TOLEDO, OH (WTOL) - The city of Toledo and the suburban communities are moving forward with plans to create a regional water system, but with some help.
During a meeting Wednesday, board members voted to bring in a facilitator.
"You have to have someone who is not tied to any one particular interest, and that's the beauty of using a third-party neutral, a neutral party to helps us to navigate and think outside the box," said Toledo Mayor Paula Hicks-Hudson.
The goal of a regional water authority is to give all the communities who get water from Toledo a say in the water treatment plant, and to help equalize water rates.
While the community leaders agree they want to create a regional water authority, there are still some differences in how to make that happen.
Sylvania Mayor Craig Stough, among other suburban mayors, says he wants to share in the ownership of Toledo's water treatment plant.
Ownership was not included in Toledo's regional water proposal during Wednesday's meeting, but the suburbs were asked to pay for future water treatment improvements.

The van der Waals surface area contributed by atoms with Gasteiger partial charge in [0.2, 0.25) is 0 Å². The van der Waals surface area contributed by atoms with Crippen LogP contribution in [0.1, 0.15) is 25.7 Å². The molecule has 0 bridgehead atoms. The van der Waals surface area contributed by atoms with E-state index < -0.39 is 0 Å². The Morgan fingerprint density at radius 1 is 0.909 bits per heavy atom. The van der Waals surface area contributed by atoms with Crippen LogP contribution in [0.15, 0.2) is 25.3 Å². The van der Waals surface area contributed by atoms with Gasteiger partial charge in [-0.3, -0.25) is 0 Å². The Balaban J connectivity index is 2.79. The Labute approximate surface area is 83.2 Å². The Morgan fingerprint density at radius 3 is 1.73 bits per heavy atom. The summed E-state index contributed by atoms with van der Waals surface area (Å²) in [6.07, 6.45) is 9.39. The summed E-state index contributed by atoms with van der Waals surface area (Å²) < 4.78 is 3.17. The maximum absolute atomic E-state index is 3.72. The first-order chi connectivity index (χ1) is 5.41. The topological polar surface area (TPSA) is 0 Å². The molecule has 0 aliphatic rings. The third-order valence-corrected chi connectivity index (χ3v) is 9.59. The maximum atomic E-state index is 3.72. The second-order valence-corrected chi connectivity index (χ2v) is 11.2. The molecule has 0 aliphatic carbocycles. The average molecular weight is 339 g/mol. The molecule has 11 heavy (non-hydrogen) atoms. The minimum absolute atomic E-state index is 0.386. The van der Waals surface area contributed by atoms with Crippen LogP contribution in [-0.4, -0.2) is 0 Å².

"We need something to show for that in the end, otherwise we're going to look to building our own plant and have ownership that way," said Stough.
Mayor Stough say a shared ownership of the plant is a necessity during these discussions. He says he's still looking at the possibility of breaking with Toledo to get water somewhere else.
"To keep the negotiations going we have to have other options, otherwise it's back to a monopoly," said Stough. "So we will continue going down those routes."
Mayor Hicks-Hudson says Toledo citizens would need to vote to share ownership. When asked if she would consider putting it to a citizen vote, she responded:
"At this point I can't answer that because there's too many issues that have to be addressed," said Hicks-Hudson.
The next meeting is April 5, when people will pitch who they think the facilitator should be.